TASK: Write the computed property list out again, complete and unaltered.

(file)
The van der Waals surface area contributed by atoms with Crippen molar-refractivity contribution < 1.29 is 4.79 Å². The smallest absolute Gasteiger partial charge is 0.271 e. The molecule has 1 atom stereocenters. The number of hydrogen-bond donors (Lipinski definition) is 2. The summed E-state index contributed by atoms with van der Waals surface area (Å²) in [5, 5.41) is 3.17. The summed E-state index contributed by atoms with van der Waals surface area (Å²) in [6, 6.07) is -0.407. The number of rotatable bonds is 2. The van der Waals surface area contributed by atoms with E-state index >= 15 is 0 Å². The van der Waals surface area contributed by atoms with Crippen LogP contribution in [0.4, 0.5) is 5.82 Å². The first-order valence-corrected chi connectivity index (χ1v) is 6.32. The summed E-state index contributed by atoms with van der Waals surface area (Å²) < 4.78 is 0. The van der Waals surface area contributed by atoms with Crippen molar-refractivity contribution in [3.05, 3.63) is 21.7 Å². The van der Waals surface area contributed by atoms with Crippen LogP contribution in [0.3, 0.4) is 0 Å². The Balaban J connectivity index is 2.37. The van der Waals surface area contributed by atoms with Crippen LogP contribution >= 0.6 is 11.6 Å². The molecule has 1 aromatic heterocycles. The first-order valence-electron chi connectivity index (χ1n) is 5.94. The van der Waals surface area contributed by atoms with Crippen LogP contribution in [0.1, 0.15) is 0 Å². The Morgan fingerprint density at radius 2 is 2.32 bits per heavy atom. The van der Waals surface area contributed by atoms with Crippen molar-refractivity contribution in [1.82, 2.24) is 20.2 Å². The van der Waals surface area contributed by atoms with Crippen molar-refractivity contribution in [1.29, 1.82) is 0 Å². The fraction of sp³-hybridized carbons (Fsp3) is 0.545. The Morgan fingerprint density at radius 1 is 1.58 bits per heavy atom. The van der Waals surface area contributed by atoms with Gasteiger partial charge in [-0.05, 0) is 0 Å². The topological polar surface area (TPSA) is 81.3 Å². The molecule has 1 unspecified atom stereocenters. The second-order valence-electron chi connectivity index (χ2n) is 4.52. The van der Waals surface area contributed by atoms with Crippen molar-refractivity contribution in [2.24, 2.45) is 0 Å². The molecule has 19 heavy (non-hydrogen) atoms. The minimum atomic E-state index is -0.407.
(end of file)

The van der Waals surface area contributed by atoms with Crippen molar-refractivity contribution < 1.29 is 4.79 Å². The smallest absolute Gasteiger partial charge is 0.271 e. The molecule has 1 atom stereocenters. The number of hydrogen-bond donors (Lipinski definition) is 2. The summed E-state index contributed by atoms with van der Waals surface area (Å²) in [5, 5.41) is 3.17. The summed E-state index contributed by atoms with van der Waals surface area (Å²) in [6, 6.07) is -0.407. The number of rotatable bonds is 2. The van der Waals surface area contributed by atoms with E-state index >= 15 is 0 Å². The van der Waals surface area contributed by atoms with Crippen LogP contribution in [0.4, 0.5) is 5.82 Å². The first-order valence-corrected chi connectivity index (χ1v) is 6.32. The summed E-state index contributed by atoms with van der Waals surface area (Å²) < 4.78 is 0. The van der Waals surface area contributed by atoms with Crippen molar-refractivity contribution in [3.05, 3.63) is 21.7 Å². The van der Waals surface area contributed by atoms with Crippen LogP contribution in [0.3, 0.4) is 0 Å². The Balaban J connectivity index is 2.37. The van der Waals surface area contributed by atoms with Crippen LogP contribution >= 0.6 is 11.6 Å². The molecule has 1 aromatic heterocycles. The first-order valence-electron chi connectivity index (χ1n) is 5.94. The van der Waals surface area contributed by atoms with Crippen LogP contribution in [0.1, 0.15) is 0 Å². The Morgan fingerprint density at radius 2 is 2.32 bits per heavy atom. The van der Waals surface area contributed by atoms with Crippen molar-refractivity contribution in [1.82, 2.24) is 20.2 Å². The van der Waals surface area contributed by atoms with Crippen molar-refractivity contribution in [1.29, 1.82) is 0 Å². The fraction of sp³-hybridized carbons (Fsp3) is 0.545. The Morgan fingerprint density at radius 1 is 1.58 bits per heavy atom. The van der Waals surface area contributed by atoms with Gasteiger partial charge in [-0.05, 0) is 0 Å². The topological polar surface area (TPSA) is 81.3 Å². The molecule has 1 unspecified atom stereocenters. The second-order valence-electron chi connectivity index (χ2n) is 4.52. The van der Waals surface area contributed by atoms with Crippen molar-refractivity contribution in [2.24, 2.45) is 0 Å². The molecule has 19 heavy (non-hydrogen) atoms. The minimum atomic E-state index is -0.407.